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Discussion Starter · #1 ·
Curious as to what a lot use as reasonable standards to shoot for. ' Saw Bill's "matchstick" shooting contest, but not quite ready for that yet. ' Did see the ISCOR website and their standards and improvement levels seem to be pretty good for ascertaining ones ability/accuracy. Am I missing something or is this a good ranking system?
 

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I like the Iscor standard. It really requires consistency, and not just a few good shots.
When I get a mirror I will try it, along with some card cutting ????
 

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It's the one Joey just built for me. Im really likin it.
But Slingshots for me are mostly for fun. I spent a lifetime competing. No more!
Well, I don't even have the option to compete, no tournaments here. So I am just competing against myself, and nurturing dreams of someday competing with other people. Not for competition's sake, but simply for getting to meet like minded folks.
 

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I think consistency is the biggest thing from reading a bunch of posts on this topic.

A great way to not lie to yourself and encourage improvement seems to be to shoot at a paper target. That way you don't end up imagining something was a near miss even though it was severely inches off.

I see it often said that good accuracy is being able to hit pretty much every shot on a target the size of the head of whatever animal you might hunt, from the distance you should hunt from. That won't appeal to everyone though.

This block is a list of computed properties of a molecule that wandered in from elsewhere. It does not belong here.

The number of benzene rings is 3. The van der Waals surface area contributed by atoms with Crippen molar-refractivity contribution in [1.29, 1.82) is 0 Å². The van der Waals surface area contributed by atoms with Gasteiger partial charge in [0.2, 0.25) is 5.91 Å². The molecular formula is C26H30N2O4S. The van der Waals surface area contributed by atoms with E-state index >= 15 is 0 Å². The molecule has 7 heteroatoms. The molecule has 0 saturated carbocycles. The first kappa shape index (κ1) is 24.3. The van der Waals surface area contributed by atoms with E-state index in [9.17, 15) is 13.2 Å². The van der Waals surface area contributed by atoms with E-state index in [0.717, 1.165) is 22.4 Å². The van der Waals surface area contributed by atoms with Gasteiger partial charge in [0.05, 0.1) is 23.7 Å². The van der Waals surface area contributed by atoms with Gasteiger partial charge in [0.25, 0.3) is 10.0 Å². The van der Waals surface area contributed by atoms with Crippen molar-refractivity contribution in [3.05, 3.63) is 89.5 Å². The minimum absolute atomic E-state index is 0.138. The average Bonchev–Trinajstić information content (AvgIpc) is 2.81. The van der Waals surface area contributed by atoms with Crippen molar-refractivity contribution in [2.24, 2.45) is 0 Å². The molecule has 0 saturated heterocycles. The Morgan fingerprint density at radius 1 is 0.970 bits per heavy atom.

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I think consistency is the biggest thing from reading a bunch of posts on this topic.

A great way to not lie to yourself and encourage improvement seems to be to shoot at a paper target. That way you don't end up imagining something was a near miss even though it was severely inches off.

I see it often said that good accuracy is being able to hit pretty much every shot on a target the size of the head of whatever animal you might hunt, from the distance you should hunt from. That won't appeal to everyone though.
What is accurate or not is subjective. Everyone sets his own standards according to what gives him enjoyment out of the hobby!
If someone just wants to smash cans from 7 feet, that's fine, if someone wants to hit the tip of a needle repeatedly from 50 feet, that's also fine :)
 
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The ISCOR stuff is a great programme for developing your shooting. I've advanced so much by pursuing each qualifier that I'm now shooting at a level I though was impossible a few months ago. I don't know how it is for other shooters, but I found the 2nd degree Marksman task much harder than the 1st degree Sharpshooter, but practising the smaller target helped hugely with consistency on the big target. Now it's the Expert levels that seem impossible!!

The other thing to try is the badges offered here on SSF for 10m, 20m, 25m and 30m. Look here: https://slingshotforum.com/topic/20427-competition-slingshot-qualification-badge/

Get some silicone or leather spinners from Aliexpress and get into it:

https://www.aliexpress.com/item/Tactical-Hunting-Shooting-Target-Dia-3cm-4cm-5cm-6cm-Plastic-Target-Bullseye-For-Slingshot-Catapult-Shooting/32851091696.html?

https://www.aliexpress.com/item/2cm-3cm-4cm-5cm-6cm-7cm-8cm-Target-Slingshot-Shooting-Catapult-Archery-Sports-Tactical-Hunting-Shoot/32901927146.html?
 

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Discussion Starter · #11 ·
Thanks Ash,